FIG. 7 is a circuit diagram illustrating selected aspects of a reference voltage generator circuit implemented according to an embodiment of the invention. In some embodiments, reference voltage generator circuit 700 includes resistor string 702. Resistor string 702 generates a voltage that is proportional to VDD and that is also proportional to the applied current 704. If select signal 706 is zero, then the output is Vref. Similarly, if select signal 706 is one, then the output is Vref/(square root of 2).

The illustrated embodiment of reference voltage generator circuit 700 is arranged so that the common mode voltage of the reference voltage tracks the common mode voltage of the CTE. Current 702 is a fraction of the current in the CTE circuit. Both circuits may be supplied from the same power supply (and may have similar kinds of resistors). Thus, the common mode of reference voltage generator 700 should track the common mode of the CTE output. In alternative embodiments, reference voltage generator 700 may have more elements, fewer elements, and/or different elements.

FIG. 8 is a flow diagram illustrating selected aspects of a method for automatically calibrating a continuous-time equalizer according to an embodiment of the invention. Referring to process block 802, the interfaces for two chips (e.g., chips 210 and 230, shown in FIG. 2) perform a handshake operation. In some embodiments, the handshake operation is used to determine when a transmitting chip will send a signal having an alternating data pattern and when it will send a signal having a constant data pattern. As used herein, a signal having an alternating data pattern refers to a signal having a target data rate and that transitions between logical highs and logical lows. A signal having a constant data pattern refers to a signal that does not transition between a logical high and a logical low. In some embodiments, the signal having the alternating data pattern may have more high frequency content than the signal having the constant data pattern. An automatic calibration circuit is enabled at 804 (e.g., by applying a clock signal to the calibration circuit).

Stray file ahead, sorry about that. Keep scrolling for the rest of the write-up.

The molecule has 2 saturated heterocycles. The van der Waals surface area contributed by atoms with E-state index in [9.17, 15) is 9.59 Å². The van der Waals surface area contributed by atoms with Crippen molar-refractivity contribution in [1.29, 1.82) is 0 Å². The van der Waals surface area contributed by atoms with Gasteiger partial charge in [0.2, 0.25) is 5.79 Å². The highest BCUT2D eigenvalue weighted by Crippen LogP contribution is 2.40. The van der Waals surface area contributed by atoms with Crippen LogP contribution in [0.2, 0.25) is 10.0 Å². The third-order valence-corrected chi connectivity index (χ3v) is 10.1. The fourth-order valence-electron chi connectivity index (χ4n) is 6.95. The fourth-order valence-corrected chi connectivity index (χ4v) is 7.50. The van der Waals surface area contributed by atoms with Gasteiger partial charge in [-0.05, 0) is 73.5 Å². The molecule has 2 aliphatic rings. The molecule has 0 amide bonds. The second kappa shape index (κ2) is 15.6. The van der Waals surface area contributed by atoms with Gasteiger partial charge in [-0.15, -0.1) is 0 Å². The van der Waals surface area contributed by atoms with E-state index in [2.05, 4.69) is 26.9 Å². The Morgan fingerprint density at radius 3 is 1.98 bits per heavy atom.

The receiving chip receives the signal having the constant data pattern at 806. In some embodiments, a peak detector generates a voltage proportional to the RMS value of the received signal. A voltage reference generator (e.g., 244, shown in FIG. 2) may generate a first voltage reference corresponding to a target DC voltage gain. A comparator (e.g., 248, shown in FIG. 2) compares the output of the peak detector with the first voltage reference and generates a DC control signal (e.g., using a counter 246, as shown in FIG. 2). The control signal locks the DC voltage magnitude (or output swing) of the CTE to the first reference voltage as shown by 808.

The receiving chip also receives a signal having an alternating data pattern at 810. The peak detector generates a voltage proportional to the RMS value of the received signal. The voltage reference generator may generate a second voltage reference corresponding to a target AC voltage gain. The comparator compares the output of the peak detector with the second voltage reference and generates an AC control signal (e.g., using a counter 246, as shown in FIG. 2). The AC control signal locks the AC voltage magnitude (or output swing) of the CTE to the second reference voltage as shown by 812. In some embodiments, the calibration circuit is disabled after the CTE is tuned (814).